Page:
The fact is, there are more Americans than ever who need help, but asking for it is considered impolite, a burden, a sign of weakness or simply poor taste. As we move into the winter, many food banks are 100-percent below the stocks required to feed the burgeoning wave of middle-class citizens who cannot put food on the table. One in six is out of work, and a majority of our staple industries are on the list of imminent extinction.
Millions of Americans are being forced to reexamine their career, lifestyle, finances, and goals. Finishing the kitchen with a Viking stove and granite countertop is no longer a priority, because the house is about to go into foreclosure. Stable jobs of 25 years are gone, and the climate of "every man for himself" just will not cut it anymore. The sooner we stop using our fingers to point at one another and instead extend them in a handshake, the faster we can put our innovative brilliance to work to generate new jobs, revamp the bitter climate of our government, and start getting things done.
The fences we have built around our homes and intimate lives are fundamentally counterintuitive, given the community-driven nature we experience naturally as human beings. In fact, new studies suggest that the best way to reduce stress and anxiety is with the secretion of oxytocin, a largely misunderstood little hormone. However, it does not activate when we are alone. Oxytocin is secreted when we recognize images that trigger caring, engage in nurturing activities, or are around other people. We literally need to be with each other to relieve stress.
Remember the days of just popping into a neighbor's house for a cup of sugar without thinking twice? We have to get back to that place. It is impossible to rebuild a new life in an uncertain world alone. We have to learn to ask for help, trust each other, and be willing to stick our necks out to give another a hand. There is so much to do, and we can start by asking for help.
I help run a local organization for women business leaders. It seems that women, in particular, are pretty lame in the asking-for-help category. Yet when an environment is created that is professional, casual and deliberately supportive, mountains move! All a woman has to do is be brave enough to throw out a quiver of a request: "Does anyone know someone who understands Twitter?" We all know what happens next. The six degrees of separation swirl into action, and within three minutes flat, she is all set.
This concept of naturally sharing our skills and bartering for services has developed into a system called "time banking" and is flourishing in Portland, Maine. More than 600 people have exchanged over 20,000 hours of time through the Portland Hour Exchange. Anyone can list various skills or services they can provide, such as a ride to the airport, handyman services, massage, or web design consultations. One hour of time is donated to someone who needs it, and then that hour is "deposited" into the system, which then can be exchanged for another service that you may want or need sometime down the road.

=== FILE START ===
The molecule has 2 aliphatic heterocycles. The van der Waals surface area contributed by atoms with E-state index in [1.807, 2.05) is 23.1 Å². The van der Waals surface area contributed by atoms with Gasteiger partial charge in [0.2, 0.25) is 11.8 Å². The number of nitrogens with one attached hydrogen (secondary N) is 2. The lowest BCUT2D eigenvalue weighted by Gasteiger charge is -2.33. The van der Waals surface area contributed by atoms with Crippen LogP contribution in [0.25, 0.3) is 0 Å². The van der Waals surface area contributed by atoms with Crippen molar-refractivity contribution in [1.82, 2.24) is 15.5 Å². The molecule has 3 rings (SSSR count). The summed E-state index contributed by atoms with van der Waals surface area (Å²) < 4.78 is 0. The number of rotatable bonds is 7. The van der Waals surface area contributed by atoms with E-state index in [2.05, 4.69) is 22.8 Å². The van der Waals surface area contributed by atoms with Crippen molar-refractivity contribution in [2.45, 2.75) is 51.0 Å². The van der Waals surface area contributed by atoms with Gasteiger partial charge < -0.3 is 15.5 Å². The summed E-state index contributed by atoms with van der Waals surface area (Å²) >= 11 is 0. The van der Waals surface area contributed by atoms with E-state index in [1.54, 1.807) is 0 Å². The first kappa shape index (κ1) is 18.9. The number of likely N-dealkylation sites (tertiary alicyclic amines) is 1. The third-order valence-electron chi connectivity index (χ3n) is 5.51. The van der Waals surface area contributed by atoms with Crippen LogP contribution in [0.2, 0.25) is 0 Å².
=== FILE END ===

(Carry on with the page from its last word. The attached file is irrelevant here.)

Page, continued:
Check out this excerpt from a new PBS special called "Fixing the Future" that aired this past Friday:
Literally everyone has some sort of skill or ability that is valuable to someone else. All it takes is the power of asking to put the wheels of true community back into motion. As one of the exchange members said while giving a sailing lesson, "it is like we are remembering how to be in community instead of creating it."
Most of us share time and services without even realizing it. An acquaintance and I bumped into each other last week, and in the midst of our standard hellos, she said, "Did I ever thank you?" As I blinked at her in complete brain fog, she went on to recap a conversation we had had regarding a challenge she was having with her teenage daughter. She had asked if I had any ideas to help, and I had instantly referred her to a friend of mine who works with adolescents as a therapist.
These types of interactions happen to all of us every single day; they take no time and are second nature. Yet, rarely do we have a chance to glimpse the impact of such a simple act. My friend sent her daughter to this therapist, and she has made a miraculous turnaround. Had she been embarrassed to ask for help, nothing would have changed. How often do you run into someone you know, they ask you how you are, and the answer is always, "Fine." Why do we say this even when we are far from fine? All around us are people who are available to help us in some way. The challenge is being brave enough to ask.
Rebuilding our nation is not going to happen in Washington, D.C. but in our own backyards, and in the faith we can rebuild in one another as resources and support systems for one another. It is time to break the social pressure to be more and have more, and return to the graciousness of our forefathers, who were always quick and willing to lend a hand, build a barn or barter for goods and services.
As Thanksgiving approaches, many who needn't be alone will be. The simple question of "what are you doing for Thanksgiving?" can lead to a revelation. If three or four people you know are doing nothing, why not share a table together? Turkey is optional! Instead of being alone and isolated, create a shared meal. It inspires a community feeling and is a symbolic knitting of our underlying fabric. Grab another table, ignore the dust, and invite the neighbors over: bigger is better.
This week, think about creating your own time bank. Is there something you need help with? Whom can you ask, and what would happen if you did? On the flip side, what can you do to help someone who may not be brave enough to ask? "Ask and you shall receive" is the cornerstone of gratitude, and the foundation of Thanksgiving. I'd love to hear your thoughts in the comment box below.